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The High Court has just handed down the Judgment in Kirby & Ors v Baker & Metson Ltd  EWHC 2640 (Ch), determining that Permitted Development is not ‘planning permission’ for the purposes of a landlord recovering vacant possession upon the basis that the property is required for a non-agricultural use.
One of the limited and most popular grounds for recovering possession of land contained within a secure agricultural tenancy is Case B of Schedule 3 of the Agricultural Holdings Act 1986 (“1986 Act”).
Case B, like its fellow cases in Schedule 3 is important to landlords because it removes the safety net for tenants of serving a counter notice under section 27 of the 1986 Act. This requires the First-tier Tribunal to determine whether a fair and reasonable landlord would insist on possession.
Case B will apply where a notice to quit is given on the grounds that the land is required for a use, other than for agriculture:
a) for which permission has been granted on an application made under the enactments relating to town and country planning,
(b) for which permission under those enactments is granted by a general development order by reason only of the fact that the use is authorised by—
(i) a private or local Act,
(ii) an order approved by both Houses of Parliament, or
(iii) an order made under section 14 or 16 of the Harbours Act 1964,
The view to date has been that Case B is not applicable where the development is permitted by virtue of the Town & Country Planning (General Permitted Development) (England) Order 2015 (“the 2015 Order“) because that statutory instrument is not an order “approved by both Houses of Parliament.”
The landlord, Baker & Metson Limited, served a Case B notice to quit relying on ground (b) (ii) above on the basis that planning permission was granted as the use was permitted development under the 2015 Order. Interestingly, the permitted development proposed was use of the land for shooting for less than 28 days per year.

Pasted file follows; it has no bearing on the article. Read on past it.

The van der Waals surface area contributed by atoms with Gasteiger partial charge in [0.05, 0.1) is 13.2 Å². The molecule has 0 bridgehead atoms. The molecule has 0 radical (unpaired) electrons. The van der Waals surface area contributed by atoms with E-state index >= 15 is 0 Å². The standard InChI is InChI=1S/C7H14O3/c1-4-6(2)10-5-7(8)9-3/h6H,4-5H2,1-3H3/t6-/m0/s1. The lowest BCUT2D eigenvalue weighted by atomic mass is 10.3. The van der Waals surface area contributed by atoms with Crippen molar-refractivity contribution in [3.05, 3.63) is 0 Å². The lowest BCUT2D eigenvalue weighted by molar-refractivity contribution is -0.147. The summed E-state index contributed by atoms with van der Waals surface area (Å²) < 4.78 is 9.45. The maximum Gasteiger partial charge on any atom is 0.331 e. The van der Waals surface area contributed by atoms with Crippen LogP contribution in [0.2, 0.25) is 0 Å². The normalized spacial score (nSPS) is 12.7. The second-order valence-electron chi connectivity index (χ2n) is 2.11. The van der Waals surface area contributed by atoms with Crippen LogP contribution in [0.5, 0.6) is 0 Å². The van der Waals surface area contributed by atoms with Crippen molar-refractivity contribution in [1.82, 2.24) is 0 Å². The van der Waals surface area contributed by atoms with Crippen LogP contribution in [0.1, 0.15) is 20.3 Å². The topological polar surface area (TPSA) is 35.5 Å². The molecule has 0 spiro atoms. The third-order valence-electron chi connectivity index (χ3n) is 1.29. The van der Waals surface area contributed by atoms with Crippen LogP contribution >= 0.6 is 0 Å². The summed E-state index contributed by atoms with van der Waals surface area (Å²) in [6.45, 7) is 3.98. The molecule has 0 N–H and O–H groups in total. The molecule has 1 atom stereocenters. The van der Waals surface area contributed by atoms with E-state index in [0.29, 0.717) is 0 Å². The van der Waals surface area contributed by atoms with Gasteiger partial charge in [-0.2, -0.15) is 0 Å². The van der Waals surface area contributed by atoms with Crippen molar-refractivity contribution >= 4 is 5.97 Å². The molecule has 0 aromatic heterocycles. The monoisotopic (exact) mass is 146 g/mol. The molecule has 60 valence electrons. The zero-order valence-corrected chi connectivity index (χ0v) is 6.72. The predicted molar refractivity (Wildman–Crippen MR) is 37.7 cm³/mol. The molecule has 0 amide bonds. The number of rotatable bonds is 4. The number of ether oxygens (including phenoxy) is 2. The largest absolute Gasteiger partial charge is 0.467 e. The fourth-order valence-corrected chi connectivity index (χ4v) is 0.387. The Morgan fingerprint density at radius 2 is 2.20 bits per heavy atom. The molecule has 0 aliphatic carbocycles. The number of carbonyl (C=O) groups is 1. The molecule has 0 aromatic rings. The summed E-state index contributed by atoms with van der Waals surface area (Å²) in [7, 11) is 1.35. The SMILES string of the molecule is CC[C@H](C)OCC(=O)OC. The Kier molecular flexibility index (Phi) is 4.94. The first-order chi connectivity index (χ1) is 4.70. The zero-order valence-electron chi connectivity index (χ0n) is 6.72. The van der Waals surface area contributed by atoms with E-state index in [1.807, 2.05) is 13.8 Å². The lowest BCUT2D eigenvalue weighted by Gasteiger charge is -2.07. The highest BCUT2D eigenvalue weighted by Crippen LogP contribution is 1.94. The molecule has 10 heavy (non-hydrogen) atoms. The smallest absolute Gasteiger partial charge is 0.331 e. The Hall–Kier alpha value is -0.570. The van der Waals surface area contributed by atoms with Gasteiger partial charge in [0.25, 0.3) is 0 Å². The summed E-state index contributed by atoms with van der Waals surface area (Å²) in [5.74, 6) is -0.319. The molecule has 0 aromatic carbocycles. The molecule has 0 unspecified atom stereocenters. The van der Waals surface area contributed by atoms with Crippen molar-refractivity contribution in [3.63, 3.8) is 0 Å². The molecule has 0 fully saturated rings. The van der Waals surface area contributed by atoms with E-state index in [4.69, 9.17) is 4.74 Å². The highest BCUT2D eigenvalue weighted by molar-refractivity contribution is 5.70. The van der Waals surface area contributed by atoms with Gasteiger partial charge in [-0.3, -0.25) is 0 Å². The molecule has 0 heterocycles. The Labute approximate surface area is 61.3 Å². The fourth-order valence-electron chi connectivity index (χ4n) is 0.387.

The tenant, Kirby, referred the matter to arbitration arguing that the 2015 Order was not approved by both Houses of Parliament and therefore that the notice to quit was invalid.
The issue which the case turns on is whether the wording of Case B “an order approved by both Houses of Parliament” requires that the 2015 Order be made by the affirmative procedure (as the tenant maintained) or is it permissible, as the landlord argued, for either the negative or affirmative routes to be taken?
Briefly, the affirmative procedure requires that the statutory instrument be positively approved by both Houses of Parliament whilst the negative procedure allows the order to become law unless either House objects to it.
This point of law was taken as a preliminary issue in the arbitration. The arbitrator ruled in favour of the landlord which prompted the tenant to appeal to the High Court under section 69 of the Arbitration Act 1996.
The 2015 Order was made law using the negative procedure so if the tenant is right then the notice to quit is invalid and Case B cannot be used where permitted development is intended.
The decision focussed on the ordinary meaning of the words of Case B and its legislative structure. The Judge derived little assistance from the legislative history of Case B or consideration of the Parliamentary debates leading up to its enactment.
The Judge decided that the use of the word “approved” in Case B was a clear indicator of active approval and therefore the affirmative procedure being required.
A distinction was also made between a “general development order” and “an order approved by both Houses of Parliament.” This was a point which greatly assisted the tenant. This is because if the landlord is right then any general development order would be made by either negative or affirmative procedure so rendering the wording of section (b) (ii) redundant as the conditions of approval would always be satisfied.
The Judge ruled in favour of the tenant and the arbitrator’s decision was overturned.
The position remains as previously understood namely that if permitted development is used then Case B is not the appropriate route. Section 27 (3) (f) must be used and this brings with it the additional protection of the fair and reasonable landlord test.
This article is for information purposes only, and is not a substitute for legal advice, and should not be relied upon as such. Please contact our specialist lawyers to discuss any issues you are facing.